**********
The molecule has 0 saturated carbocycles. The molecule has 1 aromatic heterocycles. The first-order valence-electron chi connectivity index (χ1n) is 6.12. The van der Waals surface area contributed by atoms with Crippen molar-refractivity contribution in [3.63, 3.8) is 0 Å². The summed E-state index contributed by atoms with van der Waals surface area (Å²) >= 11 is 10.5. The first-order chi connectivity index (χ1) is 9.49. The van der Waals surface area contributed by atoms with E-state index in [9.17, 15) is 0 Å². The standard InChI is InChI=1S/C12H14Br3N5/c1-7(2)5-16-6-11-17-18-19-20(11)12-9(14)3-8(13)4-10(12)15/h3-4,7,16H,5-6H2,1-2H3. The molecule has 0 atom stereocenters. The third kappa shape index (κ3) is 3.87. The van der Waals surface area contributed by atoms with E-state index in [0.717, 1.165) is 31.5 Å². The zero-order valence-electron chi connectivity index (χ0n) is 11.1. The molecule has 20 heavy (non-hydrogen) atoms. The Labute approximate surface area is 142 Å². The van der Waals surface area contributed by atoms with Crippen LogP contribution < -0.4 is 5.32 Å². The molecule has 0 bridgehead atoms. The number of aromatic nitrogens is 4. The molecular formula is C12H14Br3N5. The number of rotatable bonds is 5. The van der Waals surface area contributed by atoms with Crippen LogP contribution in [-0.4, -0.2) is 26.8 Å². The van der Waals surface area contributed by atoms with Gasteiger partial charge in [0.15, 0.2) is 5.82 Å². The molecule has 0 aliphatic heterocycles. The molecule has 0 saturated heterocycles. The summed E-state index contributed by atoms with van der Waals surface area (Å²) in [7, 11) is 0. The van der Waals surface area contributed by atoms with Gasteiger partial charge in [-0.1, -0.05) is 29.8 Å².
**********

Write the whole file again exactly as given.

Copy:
The molecule has 0 saturated carbocycles. The molecule has 1 aromatic heterocycles. The first-order valence-electron chi connectivity index (χ1n) is 6.12. The van der Waals surface area contributed by atoms with Crippen molar-refractivity contribution in [3.63, 3.8) is 0 Å². The summed E-state index contributed by atoms with van der Waals surface area (Å²) >= 11 is 10.5. The first-order chi connectivity index (χ1) is 9.49. The van der Waals surface area contributed by atoms with E-state index in [9.17, 15) is 0 Å². The standard InChI is InChI=1S/C12H14Br3N5/c1-7(2)5-16-6-11-17-18-19-20(11)12-9(14)3-8(13)4-10(12)15/h3-4,7,16H,5-6H2,1-2H3. The molecule has 0 atom stereocenters. The third kappa shape index (κ3) is 3.87. The van der Waals surface area contributed by atoms with E-state index in [0.717, 1.165) is 31.5 Å². The zero-order valence-electron chi connectivity index (χ0n) is 11.1. The molecule has 20 heavy (non-hydrogen) atoms. The Labute approximate surface area is 142 Å². The van der Waals surface area contributed by atoms with Crippen LogP contribution < -0.4 is 5.32 Å². The molecule has 0 bridgehead atoms. The number of aromatic nitrogens is 4. The molecular formula is C12H14Br3N5. The number of rotatable bonds is 5. The van der Waals surface area contributed by atoms with Crippen LogP contribution in [-0.4, -0.2) is 26.8 Å². The van der Waals surface area contributed by atoms with Gasteiger partial charge in [0.15, 0.2) is 5.82 Å². The molecule has 0 aliphatic heterocycles. The molecule has 0 saturated heterocycles. The summed E-state index contributed by atoms with van der Waals surface area (Å²) in [7, 11) is 0. The van der Waals surface area contributed by atoms with Gasteiger partial charge in [-0.1, -0.05) is 29.8 Å².